Media Policy Under the Islamic Republic: Rights, Institutional Interests, and Control
In thinking about state it is of course always possible to overstate the state as a ‘body’ that claims the monopoly of legitimate use of physical violence. The state, of course, does rely on the bayonet, but as the saying goes cannot sit on it. The main strategy to avoid the latter option is to ‘claim the monopoly of the legitimate use of symbolic violence’. According to Bourdieu we need to rethink state as the
. . . culmination of a process of concentration of different species of capital: capital of physical force or instruments of coercion (army, police), economic capital, cultural or (better) informational capital, and symbolic capital. It is this concentration as such which constitutes the state as the holder of a sort of meta-capital granting power over other species of capital and over their holders. (1999:57)
The concentration of a symbolic capital of recognition, or legitimacy, goes hand in hand with the concentration of armed forces and fi nancial resources. Parallel to a unifi ed army and unifi ed taxation, Bourdieu argues, there has to be a unifi ed ‘culture’. It is in this process of promoting a ‘particular’ culture or language to the status of ‘universal’ that all others fall into particularity. In this respect anything outside of this ‘unifi ed culture’ will be perceived as irrelevant, foreign, and in many cases against national character and therefore any criticism labeled as ‘treason’. Any serious discussion of ‘dominant’ culture therefore needs to avoid ahistorical analysis of certain ‘characters’ and realize the importance of the state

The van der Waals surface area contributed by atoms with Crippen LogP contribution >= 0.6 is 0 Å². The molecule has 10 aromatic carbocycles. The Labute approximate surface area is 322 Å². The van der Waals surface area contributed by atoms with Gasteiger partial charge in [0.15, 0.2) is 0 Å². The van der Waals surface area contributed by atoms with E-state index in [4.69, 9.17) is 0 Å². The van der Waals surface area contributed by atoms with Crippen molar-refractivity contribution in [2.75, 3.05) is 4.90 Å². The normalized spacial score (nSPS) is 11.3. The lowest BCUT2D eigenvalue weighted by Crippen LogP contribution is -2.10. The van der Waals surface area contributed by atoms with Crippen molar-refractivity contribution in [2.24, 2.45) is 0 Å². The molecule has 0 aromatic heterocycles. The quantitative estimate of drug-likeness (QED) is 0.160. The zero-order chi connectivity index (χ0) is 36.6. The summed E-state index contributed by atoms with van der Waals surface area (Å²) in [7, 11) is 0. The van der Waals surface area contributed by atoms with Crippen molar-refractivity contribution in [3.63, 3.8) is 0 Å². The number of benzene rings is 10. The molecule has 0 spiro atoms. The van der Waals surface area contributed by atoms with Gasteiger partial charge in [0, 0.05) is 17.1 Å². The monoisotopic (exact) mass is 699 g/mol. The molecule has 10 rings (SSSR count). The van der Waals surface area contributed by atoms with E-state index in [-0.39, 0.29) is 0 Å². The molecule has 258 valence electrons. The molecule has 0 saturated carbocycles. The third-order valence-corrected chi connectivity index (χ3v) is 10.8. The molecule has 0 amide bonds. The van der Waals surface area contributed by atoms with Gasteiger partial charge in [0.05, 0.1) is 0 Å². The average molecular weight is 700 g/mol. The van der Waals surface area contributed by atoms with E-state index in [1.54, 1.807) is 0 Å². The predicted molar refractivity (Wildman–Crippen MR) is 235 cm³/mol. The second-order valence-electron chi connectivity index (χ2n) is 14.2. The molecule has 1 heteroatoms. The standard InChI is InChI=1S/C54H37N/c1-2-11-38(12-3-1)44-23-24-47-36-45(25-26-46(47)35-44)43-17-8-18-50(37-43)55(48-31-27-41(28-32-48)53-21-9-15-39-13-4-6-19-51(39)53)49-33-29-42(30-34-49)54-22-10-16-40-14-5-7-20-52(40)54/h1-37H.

in constructing that sense of ‘national character’. It is usually the case that when the advocates of ‘authentic culture’ refer to the notion of collective identity, they fail to address exactly whose identity is being defi ned and by whom. ‘National characters’ are constantly constituted and reconstituted by selective reading of ‘tradition’ and images of social memory. The existence of criticisms inside Iran, as I have already pointed out, indicates the failure of the state to impose its monopoly over legitimate use of symbolic violence and its continuing struggle to manufacture consent to its rule.